The latest Star Wars film to be released, Solo: A Star Wars Story, has recently been given the novelization treatment — this time by first time Star Wars novelist, Mur Lafferty. Mur has also written two Star Wars short stories previously, one tying in to Rogue One, which was featured in Star Wars Insider 170, and another short story that was in the tome From a Certain Point of View.
My own views on the movie version of Solo were mildly disappointing. The movie was fine — I didn’t hate it, but I didn’t love it either when I left the theater. To this day, I have only seen it that one time on opening day. I bought the Blu-ray but still have yet to watch it because I wanted to go into the novelization fresh. I have stated before in my previous reviews of novelizations that I am not a big fan of the Star Wars novelizations as a whole because generally they are pretty rote. They place the scenes from the movie into a book, expand upon it mildly, and there you have it. Nothing, or very little, to enhance the experience.
Recently though, that has been changing. Out of the four Disney Star Wars films (that’s right, Disney now has more Star Wars movies than were in the Original Trilogy), three of them have actually been pretty fantastic. This all started with the great novelization of Rogue One and followed up by the superb novelization of The Last Jedi. And it continues with Solo.
The novel is laid out so that it is presented from the perspective of characters in the story, but that perspective shifts as the narrative plays out. It also shifts depending on whose story we are learning more about at the particular moment.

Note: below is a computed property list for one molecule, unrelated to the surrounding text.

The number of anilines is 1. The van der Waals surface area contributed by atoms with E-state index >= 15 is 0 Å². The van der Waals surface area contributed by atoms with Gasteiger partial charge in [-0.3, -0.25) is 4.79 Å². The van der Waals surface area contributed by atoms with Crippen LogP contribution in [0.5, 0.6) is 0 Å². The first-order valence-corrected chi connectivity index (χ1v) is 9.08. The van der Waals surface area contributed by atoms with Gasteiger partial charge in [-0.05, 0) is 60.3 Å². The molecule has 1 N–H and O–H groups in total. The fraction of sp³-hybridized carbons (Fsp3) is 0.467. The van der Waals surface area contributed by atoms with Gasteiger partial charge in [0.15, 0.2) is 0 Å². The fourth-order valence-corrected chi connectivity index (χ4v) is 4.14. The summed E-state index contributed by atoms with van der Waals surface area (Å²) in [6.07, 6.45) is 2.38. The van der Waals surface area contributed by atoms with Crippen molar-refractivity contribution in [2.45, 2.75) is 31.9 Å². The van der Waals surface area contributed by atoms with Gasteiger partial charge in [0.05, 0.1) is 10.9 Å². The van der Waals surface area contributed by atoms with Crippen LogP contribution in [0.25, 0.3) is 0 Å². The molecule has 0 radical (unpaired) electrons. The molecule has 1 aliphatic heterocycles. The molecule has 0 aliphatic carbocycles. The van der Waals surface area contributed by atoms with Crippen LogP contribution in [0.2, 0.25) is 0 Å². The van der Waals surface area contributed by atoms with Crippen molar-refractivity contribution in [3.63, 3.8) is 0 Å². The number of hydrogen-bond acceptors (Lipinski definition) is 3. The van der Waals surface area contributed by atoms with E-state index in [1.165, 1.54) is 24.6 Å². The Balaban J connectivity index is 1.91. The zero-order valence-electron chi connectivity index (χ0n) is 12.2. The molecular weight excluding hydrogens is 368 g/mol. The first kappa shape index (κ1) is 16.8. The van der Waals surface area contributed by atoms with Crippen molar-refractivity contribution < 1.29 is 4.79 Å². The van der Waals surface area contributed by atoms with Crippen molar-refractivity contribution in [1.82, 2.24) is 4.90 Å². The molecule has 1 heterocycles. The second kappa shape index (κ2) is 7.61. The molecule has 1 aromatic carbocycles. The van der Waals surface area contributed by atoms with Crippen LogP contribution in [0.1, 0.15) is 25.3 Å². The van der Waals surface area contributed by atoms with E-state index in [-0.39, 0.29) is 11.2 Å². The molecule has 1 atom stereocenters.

The problem with not having seen the movie in so long was I was not entirely certain how the movie opened up. The beginning of the novel didn’t fit with what I remembered exactly from the movie, but it made sense. Having just gone back to check out the beginning of the movie I now know that yes, the book expands upon the opening quite a bit. Where we see Han hotwiring a speeder in the opening scene of the movie, looking all beaten and bruised, we find out in the novel how he was beaten and who were the people he was running from. We also find out how that ties in to the coaxium that he has to bargain with and leave Corellia.
The early parts of the novel are well written and I enjoyed listening to it (in audiobook format), but I am having a little bit of a hard time being drawn into the novel at this point. The book does succeed at making me feel for the losses of Val and Rio much more so than the movie ever did. These were characters that I felt I had gotten to know much better. More so Rio in the book than Val, but both of them to a certain extent. Since this is essentially “Han’s” story, Val comes across as rather cold towards Han, and towards the reader. I don’t get the depth of character I would have liked from her and I still wish for more background stories with Beckett and his crew to fully flesh them out.
I stated that this was essentially “Han’s” story, but in reality, it’s not. The jumping around of first person narratives lets the novelization become more than just Han’s story. Now we have Qi’ra’s story, and Chewie’s story, and Lando’s story, and L3’s story, all intermingled together into a symphony character arcs that makes me want to dive right back into the movie and see if all of these things were there in the first place and I just missed them.